Brain dysfunction is highly prevalent in the population. However, patients suffering from kidney disease have an even greater risk for brain dysfunction, compared to the remaining population. Unfortunately, the pathogenesis of brain-kidney dysfunction remains elusive. Neuropsychological and brain imaging data are now starting to be gathered, thereby characterizing this pathological entity.
Data from animal and cellular models suggest several mechanisms and possible avenues for future interventions: mono-aminergic systems, glymphatics, neural stem cells are among the neural structures vulnerable to uremic toxins and, in turn, responsible for the cognitive dysfunctions in chronic kidney disease and dialysis patients. Because kidney function can be replaced by artificial systems (dialysis) or renal transplantation, there is hope that this specific form of cognitive impairment might be prevented or even cured. Furthermore, the comprehension of brain-kidney interaction could disclose our understanding of other neurological diseases. This first meeting on brain-kidney axis will join renowned international speakers from different fields aiming at unraveling the mechanisms and future therapeutic options for this new clinical entity. The character of this meeting will insist on the interdisciplinary interaction among speakers (neurologists, nephrologists, neuroscientists, epidemiologists, renal physiologists, geriatricians, experts in regenerative medicine, precision medicine, imaging and diagnostics).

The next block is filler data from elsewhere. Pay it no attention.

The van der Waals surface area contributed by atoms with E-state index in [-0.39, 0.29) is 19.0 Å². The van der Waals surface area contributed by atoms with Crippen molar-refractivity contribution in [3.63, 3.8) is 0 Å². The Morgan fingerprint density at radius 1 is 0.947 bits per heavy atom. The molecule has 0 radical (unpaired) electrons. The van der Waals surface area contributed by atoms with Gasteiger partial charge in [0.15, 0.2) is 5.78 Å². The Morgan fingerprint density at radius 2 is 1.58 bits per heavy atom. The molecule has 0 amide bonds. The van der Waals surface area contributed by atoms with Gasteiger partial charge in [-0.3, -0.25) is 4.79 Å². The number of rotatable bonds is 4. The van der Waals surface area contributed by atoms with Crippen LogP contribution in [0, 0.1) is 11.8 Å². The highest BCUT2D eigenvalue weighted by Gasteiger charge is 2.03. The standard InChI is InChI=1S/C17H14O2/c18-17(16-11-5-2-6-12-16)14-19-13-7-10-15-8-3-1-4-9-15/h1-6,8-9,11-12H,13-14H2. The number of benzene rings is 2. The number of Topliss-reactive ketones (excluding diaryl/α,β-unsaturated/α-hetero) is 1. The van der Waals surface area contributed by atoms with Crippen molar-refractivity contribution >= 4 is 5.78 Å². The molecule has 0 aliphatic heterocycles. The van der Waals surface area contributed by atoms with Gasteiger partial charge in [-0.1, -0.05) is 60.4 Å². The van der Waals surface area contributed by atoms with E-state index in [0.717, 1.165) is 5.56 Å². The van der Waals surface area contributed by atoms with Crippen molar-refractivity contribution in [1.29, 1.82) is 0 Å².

Finally, the meeting is very keen to enable young renal and neuroscience scientists to submit their excellent researches that will be discussed in two very highlighted poster sessions.